Hen 2

Sometimes my efforts to do something that may lift my spirits backfire. That’s what happened with my recent attempt to incubate quail eggs. At first I thought it was because the temperature in the incubator fell below 100 degrees in the last 3 days, but then I found out that a minor decrease would just delay the hatch. So I waited four more days. Still no hatch.

What went wrong? Were the eggs even fertile? The only way to find out was to open them up, but I was scared to look. Would I find partially developed embryos? Or deformed little chicks? Did I really want to see that? Not really, but I gathered my courage and broke each one open. My fear subsided as I discovered one after the other, that they weren’t even fertilized. All I found was old yokes and whites.

I was relieved, but my hope of being transported to a magical happy place by tiny hatchlings had been crushed. Disappointment like this plunges me into a very dark place. It doesn’t help that our oldest dog, Dixie, who has survived cancer and three major surgeries, is wasting away, and every time I look at her I want to cry. But I know, after many years of living with this disaster thinking, that my reaction to the failed hatch is inappropriate and irrational.

Sooo, I did something I’d never done before. I impulsively went online and ordered some fertile quail eggs. I’d never considered doing this because I usually have plenty, but I only have one female now, and, as it turns out, her eggs may not be fertile.

When I Googled “fertile quail eggs,” Amazon popped up with a good deal on a dozen, and I placed my order. But the name of the company  wasn’t given, so I don’t much about them. When tracking the package I could see the place of origin was Hazel Green, Alabama, but that was all I could find.

They arrived on Friday, very well wrapped. Each egg was swaddled in facial tissue and securely placed in a miniature egg carton, which was wrapped in several layers of paper towel and put in a little cardboard box, inside another little cardboard box. The boxes were in a bubble wrap envelope with “FRAGILE – EGGS” written in large letters on the front and back. As I carefully cut through the tape and cardboard, and peeled off the tissue, I was pleased to find that only 2 had broken. I was also surprised to see they had sent me 24, not 12.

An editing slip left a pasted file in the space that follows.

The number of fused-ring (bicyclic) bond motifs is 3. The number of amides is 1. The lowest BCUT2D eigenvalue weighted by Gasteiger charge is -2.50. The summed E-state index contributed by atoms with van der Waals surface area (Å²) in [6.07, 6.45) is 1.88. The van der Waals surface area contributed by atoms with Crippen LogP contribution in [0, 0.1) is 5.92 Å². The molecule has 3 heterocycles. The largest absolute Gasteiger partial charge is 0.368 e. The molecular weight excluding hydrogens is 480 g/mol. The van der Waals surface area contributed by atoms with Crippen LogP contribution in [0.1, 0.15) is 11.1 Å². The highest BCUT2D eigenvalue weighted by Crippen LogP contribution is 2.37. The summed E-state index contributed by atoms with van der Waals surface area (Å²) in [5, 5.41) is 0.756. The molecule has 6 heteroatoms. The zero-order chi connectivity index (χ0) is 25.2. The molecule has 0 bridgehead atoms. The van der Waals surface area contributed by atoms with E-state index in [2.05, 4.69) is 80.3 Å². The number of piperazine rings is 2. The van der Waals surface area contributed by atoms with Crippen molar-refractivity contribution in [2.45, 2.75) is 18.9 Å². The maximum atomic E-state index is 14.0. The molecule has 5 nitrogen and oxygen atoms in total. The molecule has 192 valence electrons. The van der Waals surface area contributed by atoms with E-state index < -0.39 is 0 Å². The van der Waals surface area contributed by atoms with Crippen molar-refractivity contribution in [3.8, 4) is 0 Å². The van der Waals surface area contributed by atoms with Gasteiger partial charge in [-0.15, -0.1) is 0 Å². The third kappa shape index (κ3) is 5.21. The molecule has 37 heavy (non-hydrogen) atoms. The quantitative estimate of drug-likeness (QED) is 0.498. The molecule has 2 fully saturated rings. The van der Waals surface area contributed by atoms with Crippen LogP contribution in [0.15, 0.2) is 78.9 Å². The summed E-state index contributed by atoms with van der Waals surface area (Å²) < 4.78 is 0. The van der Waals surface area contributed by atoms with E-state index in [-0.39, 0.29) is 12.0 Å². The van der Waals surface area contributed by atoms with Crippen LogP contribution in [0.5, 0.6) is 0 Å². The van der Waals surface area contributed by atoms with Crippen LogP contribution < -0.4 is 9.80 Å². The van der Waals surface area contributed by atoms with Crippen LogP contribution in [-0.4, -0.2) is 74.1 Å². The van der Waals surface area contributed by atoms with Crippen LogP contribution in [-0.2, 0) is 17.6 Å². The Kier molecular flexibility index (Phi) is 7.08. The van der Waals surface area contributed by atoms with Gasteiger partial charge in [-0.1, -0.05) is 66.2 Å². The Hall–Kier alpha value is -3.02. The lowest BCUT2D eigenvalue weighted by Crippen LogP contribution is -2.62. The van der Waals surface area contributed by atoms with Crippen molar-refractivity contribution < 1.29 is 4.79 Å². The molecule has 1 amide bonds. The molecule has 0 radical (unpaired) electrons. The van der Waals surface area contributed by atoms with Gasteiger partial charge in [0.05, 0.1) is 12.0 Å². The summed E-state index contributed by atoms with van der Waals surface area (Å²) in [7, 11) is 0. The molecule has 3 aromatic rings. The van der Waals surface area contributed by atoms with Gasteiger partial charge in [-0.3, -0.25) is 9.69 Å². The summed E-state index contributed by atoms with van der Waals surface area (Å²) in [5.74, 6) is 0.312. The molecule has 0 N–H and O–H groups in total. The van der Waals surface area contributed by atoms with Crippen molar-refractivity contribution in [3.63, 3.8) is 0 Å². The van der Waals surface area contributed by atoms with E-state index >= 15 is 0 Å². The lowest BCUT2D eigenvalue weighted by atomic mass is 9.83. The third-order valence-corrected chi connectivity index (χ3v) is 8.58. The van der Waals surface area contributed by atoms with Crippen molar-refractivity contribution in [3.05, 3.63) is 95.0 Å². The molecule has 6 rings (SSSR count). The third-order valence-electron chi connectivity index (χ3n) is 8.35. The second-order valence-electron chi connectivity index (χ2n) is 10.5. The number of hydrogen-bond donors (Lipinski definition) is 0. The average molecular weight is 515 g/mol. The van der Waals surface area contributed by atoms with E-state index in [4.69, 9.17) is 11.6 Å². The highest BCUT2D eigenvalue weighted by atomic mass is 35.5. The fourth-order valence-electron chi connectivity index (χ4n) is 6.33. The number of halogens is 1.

I very carefully put them on the rotator inside the incubator and crossed my fingers. Hopefully on May 20th I will witness the hatching of some Button quail.

Eggs in incubator

10 thoughts on “If at first you don’t succeed…try another hen!

  1. Sometimes it takes a failure or two (or three) to get things right! But, i’m curious…why would she be infertile, Martha?

    • Yes, I can accept failure as a part of the learning process. When I was at Juilliard we were encouraged to fail as boldly as possible. It works! In regards to my incubation efforts, putting new batteries in the thermometer will help! hahaha. I’m not sure if my little hen is fertile or not. Just a guess that she’s not. She and her buddy mate regularly, so they should be fertile, right?

    • They are so tiny, it’s hard. I read on Backyard Chickens that it’s not a good idea to remove them from the incubator at all during the incubation because they chill so quickly. One site recommended the float test: putting them in 99.5 degree water. If they sink, they’re goners; if they float and wiggle they may be viable. Not sure what to do.

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